Mary Barra was named General Motors Corp.’s head of global product development, succeeding Tom Stephens, who was recently named GM’s global chief technology officer. The 49-year-old Barra is the first woman to hold the top product development job at GM. Since 2009, she has served as vice president of global human resources for GM – an important post as GM restructured and emerged from bankruptcy protection.
An engineer, Barra was also head of global manufacturing engineering for GM, manager of the automaker's Detroit Hamtramck assembly plant, and executive director of competitive operations engineering.
Barra will assume GM's product development efforts at a critical time. While sales of GM's four U.S. brands are sharply rebounding, GM’s lineup, particularly in the U.S. market, faces new challenges and product gaps over the next few years. GM CEO Dan Akerson said that Barra will bring a fresh perspective to the critically important job of “developing vehicles that delight global customers.”
He added that Barra’s broad experience in engineering, manufacturing and staff functions; combined with the ability to collaborate and build strong relationships will enhance the company's ability to deliver the products that consumers are demanding. GM seeks to gain U.S. market share and enter new market segments in growing markets outside the U.S. like India, Brazil, China and Russia.
GM recognized Barra’s efforts in bringing diverse groups together for a shared goal in 2009, when she was named vice president for Global Human Resources. This role included introducing changes in GM culture during its restructuring. Prior to this post, Barra was vice president for Global Manufacturing Engineering and held a number of engineering and staff positions.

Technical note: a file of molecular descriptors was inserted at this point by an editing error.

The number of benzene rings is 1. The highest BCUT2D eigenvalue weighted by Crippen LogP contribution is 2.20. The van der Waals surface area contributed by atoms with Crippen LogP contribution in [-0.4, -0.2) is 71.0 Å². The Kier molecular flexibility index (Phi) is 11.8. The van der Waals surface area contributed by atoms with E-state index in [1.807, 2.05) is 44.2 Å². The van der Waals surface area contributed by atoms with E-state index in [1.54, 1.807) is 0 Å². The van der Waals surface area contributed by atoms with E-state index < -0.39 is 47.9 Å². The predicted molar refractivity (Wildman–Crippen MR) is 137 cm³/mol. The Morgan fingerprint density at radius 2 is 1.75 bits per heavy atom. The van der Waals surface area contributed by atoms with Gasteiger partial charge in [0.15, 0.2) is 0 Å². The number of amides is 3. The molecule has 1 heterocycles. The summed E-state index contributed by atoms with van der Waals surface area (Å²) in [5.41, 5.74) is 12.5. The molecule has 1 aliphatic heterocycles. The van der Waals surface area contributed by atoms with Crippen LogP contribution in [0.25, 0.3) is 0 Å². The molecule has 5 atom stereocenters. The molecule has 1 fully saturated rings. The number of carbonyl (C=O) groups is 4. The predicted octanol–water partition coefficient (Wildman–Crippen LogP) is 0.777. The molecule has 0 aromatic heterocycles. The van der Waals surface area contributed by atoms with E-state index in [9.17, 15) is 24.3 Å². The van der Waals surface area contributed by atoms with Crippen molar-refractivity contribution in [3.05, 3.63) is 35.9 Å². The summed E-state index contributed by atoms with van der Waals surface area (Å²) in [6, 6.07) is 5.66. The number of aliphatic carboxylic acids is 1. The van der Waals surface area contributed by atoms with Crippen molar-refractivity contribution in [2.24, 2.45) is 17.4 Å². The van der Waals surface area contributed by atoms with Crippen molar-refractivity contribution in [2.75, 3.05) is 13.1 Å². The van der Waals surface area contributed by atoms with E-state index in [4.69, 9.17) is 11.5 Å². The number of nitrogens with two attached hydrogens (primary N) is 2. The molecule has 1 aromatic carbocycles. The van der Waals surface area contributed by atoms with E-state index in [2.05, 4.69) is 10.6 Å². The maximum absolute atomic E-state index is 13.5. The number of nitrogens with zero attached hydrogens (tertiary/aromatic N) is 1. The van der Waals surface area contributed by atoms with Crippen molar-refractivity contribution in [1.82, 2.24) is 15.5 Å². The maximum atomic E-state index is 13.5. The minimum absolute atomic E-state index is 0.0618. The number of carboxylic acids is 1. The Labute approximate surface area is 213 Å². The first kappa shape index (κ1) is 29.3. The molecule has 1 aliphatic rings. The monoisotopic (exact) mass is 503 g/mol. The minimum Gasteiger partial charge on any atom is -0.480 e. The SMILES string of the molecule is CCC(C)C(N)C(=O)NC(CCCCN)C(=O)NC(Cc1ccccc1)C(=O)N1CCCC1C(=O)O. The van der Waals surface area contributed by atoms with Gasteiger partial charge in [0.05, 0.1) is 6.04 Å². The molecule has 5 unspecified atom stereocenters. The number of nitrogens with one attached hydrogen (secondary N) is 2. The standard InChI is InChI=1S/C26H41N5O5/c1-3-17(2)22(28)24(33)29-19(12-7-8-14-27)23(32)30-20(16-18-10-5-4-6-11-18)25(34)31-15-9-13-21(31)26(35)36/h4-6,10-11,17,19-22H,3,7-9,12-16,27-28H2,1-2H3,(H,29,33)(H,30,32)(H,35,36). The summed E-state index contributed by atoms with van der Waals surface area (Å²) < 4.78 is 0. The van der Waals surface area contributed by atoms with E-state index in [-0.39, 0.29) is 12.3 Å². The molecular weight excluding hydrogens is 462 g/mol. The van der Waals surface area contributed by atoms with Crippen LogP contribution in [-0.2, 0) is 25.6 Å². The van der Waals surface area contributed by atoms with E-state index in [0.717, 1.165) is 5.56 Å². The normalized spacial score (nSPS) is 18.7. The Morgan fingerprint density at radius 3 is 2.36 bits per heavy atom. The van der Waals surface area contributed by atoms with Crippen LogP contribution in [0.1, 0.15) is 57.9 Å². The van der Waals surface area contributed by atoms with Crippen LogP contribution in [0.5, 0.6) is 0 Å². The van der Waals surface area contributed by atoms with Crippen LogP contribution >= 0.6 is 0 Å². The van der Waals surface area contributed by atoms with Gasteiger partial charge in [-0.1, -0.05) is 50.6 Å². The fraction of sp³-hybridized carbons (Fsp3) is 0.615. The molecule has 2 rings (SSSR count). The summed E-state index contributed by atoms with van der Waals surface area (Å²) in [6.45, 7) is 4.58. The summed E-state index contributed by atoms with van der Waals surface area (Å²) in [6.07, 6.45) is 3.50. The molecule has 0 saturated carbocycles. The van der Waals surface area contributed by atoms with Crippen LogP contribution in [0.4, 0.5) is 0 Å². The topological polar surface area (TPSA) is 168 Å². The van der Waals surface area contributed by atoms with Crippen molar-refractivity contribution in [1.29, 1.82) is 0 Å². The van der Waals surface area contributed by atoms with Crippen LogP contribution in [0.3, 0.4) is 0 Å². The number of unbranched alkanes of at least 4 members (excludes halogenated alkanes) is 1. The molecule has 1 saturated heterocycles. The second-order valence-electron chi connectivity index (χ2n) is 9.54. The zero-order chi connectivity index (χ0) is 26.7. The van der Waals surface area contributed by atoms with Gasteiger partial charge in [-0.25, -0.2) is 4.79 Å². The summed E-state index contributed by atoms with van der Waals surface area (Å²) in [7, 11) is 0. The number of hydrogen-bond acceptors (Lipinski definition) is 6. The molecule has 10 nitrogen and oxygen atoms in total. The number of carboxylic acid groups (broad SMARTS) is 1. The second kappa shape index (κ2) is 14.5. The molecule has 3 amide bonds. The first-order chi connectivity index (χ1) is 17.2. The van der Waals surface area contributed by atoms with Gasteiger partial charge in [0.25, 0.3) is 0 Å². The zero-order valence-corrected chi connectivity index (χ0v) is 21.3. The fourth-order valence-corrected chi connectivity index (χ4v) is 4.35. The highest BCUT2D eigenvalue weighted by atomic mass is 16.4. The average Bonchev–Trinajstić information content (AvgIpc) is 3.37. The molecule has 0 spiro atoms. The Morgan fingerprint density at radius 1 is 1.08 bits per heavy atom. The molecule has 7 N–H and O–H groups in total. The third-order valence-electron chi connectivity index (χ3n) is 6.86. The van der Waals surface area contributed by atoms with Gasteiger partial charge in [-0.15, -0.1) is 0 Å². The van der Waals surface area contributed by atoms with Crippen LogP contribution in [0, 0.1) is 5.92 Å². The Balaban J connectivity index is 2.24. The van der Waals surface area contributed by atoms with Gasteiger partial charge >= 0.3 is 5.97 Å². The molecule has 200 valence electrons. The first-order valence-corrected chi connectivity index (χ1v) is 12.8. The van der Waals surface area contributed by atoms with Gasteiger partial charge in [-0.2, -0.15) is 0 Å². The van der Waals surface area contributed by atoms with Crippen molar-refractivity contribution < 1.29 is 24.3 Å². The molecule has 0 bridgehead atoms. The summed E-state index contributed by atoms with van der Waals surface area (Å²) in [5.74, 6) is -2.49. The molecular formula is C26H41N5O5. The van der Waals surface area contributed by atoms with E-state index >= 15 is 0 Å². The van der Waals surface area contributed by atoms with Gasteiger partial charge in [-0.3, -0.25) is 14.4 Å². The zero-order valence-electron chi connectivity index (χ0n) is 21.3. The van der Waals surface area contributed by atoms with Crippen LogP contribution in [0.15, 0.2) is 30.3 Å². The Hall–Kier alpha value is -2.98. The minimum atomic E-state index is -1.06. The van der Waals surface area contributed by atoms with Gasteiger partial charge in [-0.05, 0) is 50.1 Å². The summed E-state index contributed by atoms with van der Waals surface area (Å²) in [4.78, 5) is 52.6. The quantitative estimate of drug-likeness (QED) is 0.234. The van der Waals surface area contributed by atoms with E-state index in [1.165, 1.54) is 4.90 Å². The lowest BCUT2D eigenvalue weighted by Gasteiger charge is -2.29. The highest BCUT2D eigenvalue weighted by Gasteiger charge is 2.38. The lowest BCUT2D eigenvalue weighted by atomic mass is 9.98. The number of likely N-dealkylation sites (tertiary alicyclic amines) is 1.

She had been the plant manager for Detroit Hamtramck Assembly Plant, executive director of Competitive Operations Engineering, and general director of Internal Communications for GM North America. Barra’s career in GM started in 1980 as a General Motors Institute (Kettering University) co-op student at the Pontiac Motor Division.
She finished university with a Bachelor of Science degree in electrical engineering. In 1988, Barra was granted a GM fellowship to the Stanford Graduate School of Business. In 1990, Barra completed her Masters in Business Administration course. She is currently a member of the Kettering University Board of Trustees and of the Inforum Center for Leadership Board of Directors.
She is also Key Executive for Stanford University. In 2005 and 2010, Automotive News named Barra as one of the “100 Leading Women in the North American Auto Industry.” In 2010, Barra was granted Kettering Alumni Association's Management Achievement Award for her contributions in the field of management. In her new role that will take effect on Feb. 1, Barra will still report to Akerson and serve on the Executive Committee.